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Netflix’s Dull CIA Series The Recruit is More Like Paperwork

With all respect to the actual pencil pushers and desk jockeys at Langley, I'm sure that working at the CIA isn't inherently the Jack Ryan, Jason Bourne, or Bryan Mills-like action bonanza that it's cracked up to be. Of course, someone has to do the paperwork and the bureaucratic acrobatics to protect assets, vet threats, and the like. But maybe there's a good reason those lives haven't been explored too heavily in fictional TV and film, especially when it gives us a pointlessly subversive Netflix series like creator Alexi Hawley's "The Recruit." 

Noah Centineo (fresh off of a super supporting role in "Black Adam," expanding his on-screen prowess from the "To All the Boys I've Loved Before" movies) stars in the series as Owen Hendricks, a new recruit to the CIA. He's just a lawyer when the series starts, working in an office space that's bleaker than Initech, and learning through one loss after the next about how things are done in Langley. For example, don’t write a person's name with their pseudonym on the same Post-It, and don't mention any specific case details when having a team room in the boardroom. And because he's so green, Owen is hazed by two new and unamused co-workers, Lester (Colton Dunn) and Violet (Aarti Mann). 

As part of his hazing, Owen is given stacks of "graymail," written letters by people who threaten to release government secrets. Most of them are kooks, but he has to check them all. Sure enough, he finds someone who might be the real deal, a woman named Max Meladze (Laura Haddock), who is currently in an Arizona jail for murdering a truck driver. She is threatening to release secrets unless she is set free. Owen looks deeper into these claims and meets her, and it becomes apparent how much connection she has to everything and so many people. Her backstory, jumping back years and a few bodies to its count, is presented to us in brief snippets, highlighting a life of working with the Russians before so many things fell apart.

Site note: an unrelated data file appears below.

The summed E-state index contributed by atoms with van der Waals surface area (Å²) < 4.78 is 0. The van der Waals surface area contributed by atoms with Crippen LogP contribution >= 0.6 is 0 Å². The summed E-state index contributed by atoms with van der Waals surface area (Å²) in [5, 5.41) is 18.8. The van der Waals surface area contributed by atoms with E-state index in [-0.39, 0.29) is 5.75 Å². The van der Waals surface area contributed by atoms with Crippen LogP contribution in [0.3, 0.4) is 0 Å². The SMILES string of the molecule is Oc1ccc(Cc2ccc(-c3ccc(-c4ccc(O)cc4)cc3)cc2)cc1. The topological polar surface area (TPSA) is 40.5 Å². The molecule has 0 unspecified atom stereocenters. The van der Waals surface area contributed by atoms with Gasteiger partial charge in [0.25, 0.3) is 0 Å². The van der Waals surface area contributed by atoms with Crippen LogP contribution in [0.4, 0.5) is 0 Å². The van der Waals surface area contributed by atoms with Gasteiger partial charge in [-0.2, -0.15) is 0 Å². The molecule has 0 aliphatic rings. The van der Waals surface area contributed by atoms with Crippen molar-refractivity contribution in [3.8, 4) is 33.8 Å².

Owen is immediately over his head with this assignment, but his dedication to the job meant to make us like him perseveres. He goes to Yemen and gets his ass kicked (and a fingernail ripped off) by someone connected to this web of spies and assets, which becomes increasingly tangled as the show continues. There are fleeting moments of mildly rendered action, accompanied by peppy music, in which his lack of physical training leads to some improvisation the script uses lazy shortcuts for (at one point, he unscrews a toilet to escape from a bathroom in the fastest way one could do that, ever). 

But "The Recruit" is far too amused with its wordiness in sharing the stuff that happens between cubicles at Langley, and it kills what little momentum the series gathers. Plainly, the show becomes mighty boring watching Owen jump through different hoops or negotiate with one asset after another some bit of intel that makes the rabbit hole even deeper. One of its longest, most persistent threads in its plotting concerns a subpoena from a senator, given to Owen in his first few days on the job, and placing him in the middle of some beef between the senator and Owen's boss, Nyland (a stern Vondie Curtis-Hall). Safe to say that watching a character figure out how to push a subpoena hearing is about as counter-intuitive to creating tension as it sounds. 

Centineo rides this series for how it lets Owen be quick-witted at some points and woefully naive in other places (whatever the current scene needs). Throughout, he's just as innocent as someone with two roommates who leave cereal bowls around their apartment. But he blends too much into the gray, dry environs that "The Recruit" thinks will be fun to play with. And his fast-talking wit, with shades of Mark Ruffalo, doesn't make things livelier. Centineo lets a character-revealing bit of under-the-breath humor like this fall flat: "Talked my way out of getting kidnapped by pirates in Guyana. Spring break. Crazy." He might as well not have said it. 

Centineo is curiously still figuring out his groove as an actor, and this project might get him more exposure on the Netflix homepage. But watching him in "The Recruit" is about as much fun as paperwork. 

Five episodes of season one were screened for review. "The Recruit" is now playing on Netflix.


Nick Allen

Nick Allen is the Senior Editor at RogerEbert.com and a member of the Chicago Film Critics Association.

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